The Difference Between an Internship and a Co-Op

The Value of Experiential Education

Employee working with a college intern in an office setting.
Photo: Klaus Vedfelt / Getty Images

Internships and cooperative education positions, also known as co-ops, can help college students gain experience and get a leg up on their employment competitors. Entering any job market can be particularly tough, but taking part in one of these programs can help to better ensure their success once they get their diploma.

Key Takeaways

  • Internships typically last one summer or one semester, while co-ops last more than one semester
  • Co-ops are generally paid, while internships might not be
  • Internship or co-op experience can help you get a job after graduation

The Difference Between Internships and Co-Ops

Internships are usually for one semester or over the summer and can be paid or unpaid depending on the employer. Often students will do more than one internship throughout their college career so that they can try out a couple of different fields or positions and compare them to see which one they like best.

Generally, co-ops are paid and last for more than one semester. Students might take classes in the fall and then work for the company during the spring semester. This rotation can sometimes go on for more than one year.


An internship should allow a student to gain gain relevant work experience connected to their studies or desired career. Internships can help students by giving them the opportunity to learn new skills and develop their careers. Internships help employers because they get to develop talent and potentially bring one or more of the interns on as full-time employees.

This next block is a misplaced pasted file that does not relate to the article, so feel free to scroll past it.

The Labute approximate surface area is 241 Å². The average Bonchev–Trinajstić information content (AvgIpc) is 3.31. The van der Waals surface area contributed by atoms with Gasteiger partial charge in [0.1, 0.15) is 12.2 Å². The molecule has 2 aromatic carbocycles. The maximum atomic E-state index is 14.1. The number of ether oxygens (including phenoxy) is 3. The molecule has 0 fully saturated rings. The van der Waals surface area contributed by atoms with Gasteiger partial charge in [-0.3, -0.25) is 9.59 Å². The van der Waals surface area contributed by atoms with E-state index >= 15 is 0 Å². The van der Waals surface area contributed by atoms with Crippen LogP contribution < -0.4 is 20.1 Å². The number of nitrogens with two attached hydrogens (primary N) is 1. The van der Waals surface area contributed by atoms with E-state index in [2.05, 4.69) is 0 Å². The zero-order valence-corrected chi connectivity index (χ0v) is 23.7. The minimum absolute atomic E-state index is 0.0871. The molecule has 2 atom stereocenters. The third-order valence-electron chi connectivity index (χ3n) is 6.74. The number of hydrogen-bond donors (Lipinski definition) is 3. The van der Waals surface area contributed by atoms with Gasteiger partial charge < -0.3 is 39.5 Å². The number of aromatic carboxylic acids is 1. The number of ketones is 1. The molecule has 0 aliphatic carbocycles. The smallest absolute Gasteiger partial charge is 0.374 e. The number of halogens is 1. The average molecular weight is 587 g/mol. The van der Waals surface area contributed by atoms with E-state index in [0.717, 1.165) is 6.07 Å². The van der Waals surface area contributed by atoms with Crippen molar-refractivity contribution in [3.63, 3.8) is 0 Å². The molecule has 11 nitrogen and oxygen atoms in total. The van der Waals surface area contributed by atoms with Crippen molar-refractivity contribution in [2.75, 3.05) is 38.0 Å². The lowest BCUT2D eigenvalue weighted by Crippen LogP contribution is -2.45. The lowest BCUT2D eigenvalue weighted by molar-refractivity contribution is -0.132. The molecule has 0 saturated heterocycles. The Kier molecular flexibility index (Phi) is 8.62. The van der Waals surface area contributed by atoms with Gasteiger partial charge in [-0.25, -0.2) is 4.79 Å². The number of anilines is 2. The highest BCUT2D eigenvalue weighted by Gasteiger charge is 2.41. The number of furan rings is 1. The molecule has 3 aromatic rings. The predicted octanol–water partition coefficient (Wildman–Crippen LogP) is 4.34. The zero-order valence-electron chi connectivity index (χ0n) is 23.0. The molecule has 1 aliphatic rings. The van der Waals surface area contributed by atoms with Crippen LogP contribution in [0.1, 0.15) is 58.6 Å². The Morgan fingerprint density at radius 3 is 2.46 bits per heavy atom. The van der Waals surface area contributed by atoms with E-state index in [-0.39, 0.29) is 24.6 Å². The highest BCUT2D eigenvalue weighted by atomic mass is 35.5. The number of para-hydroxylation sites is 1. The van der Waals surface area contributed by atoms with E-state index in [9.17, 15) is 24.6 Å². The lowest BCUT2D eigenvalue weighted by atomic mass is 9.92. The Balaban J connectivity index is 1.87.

Whether an internship is paid or unpaid, it should offer:

  • Opportunities for the student to learn and grow in their career or studies
  • Feedback for the student on their performance
  • An introduction to the company's culture and work
  • The opportunity to make connections in the field they're interested in pursuing

Cooperative Education Experience

Cooperative education experiences or co-ops are paid, and require students to alternate between full-time work and full-time academic study for at least two semesters. This style of learning can allow students to take on increasing levels of responsibility at an organization or company while they are still in school.

In some cases, students are offered a full-time job with the company or organization they worked at after graduating.

What Employers Look For

You may think that one of the first things an employer looks for is a high GPA. Although a high GPA may be very important for some jobs such as those in the fields of financial services or science, many surveys of employers show that relevant work experience is what they seek most in their job candidates.

There are many ways to get this relevant experience. Internships, co-ops, research projects, and service-learning opportunities are some of the most popular. Many companies use their internship or co-op programs as a training ground for their next group of new hires. Not only do these companies get students who have relevant experience, but they also get new employees who are already familiar with the company who will need less training once they’re hired to come on board.

Frequently Asked Questions

What Are the Benefits of a Co-Op?

A co-op allows students to learn and develop their work skills while being paid and receiving academic credit for their work experience.

What Does Co-Op Mean in College?

Co-op stands for "cooperative education experience," It's a way for students to combine their usual studies with practical work experience. Students will typically be paid for their work and receive academic credit for their work experience.

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  1. UMBC. "What Is an Internship?"

  2. Georgia Tech. "What is Cooperative Education?"

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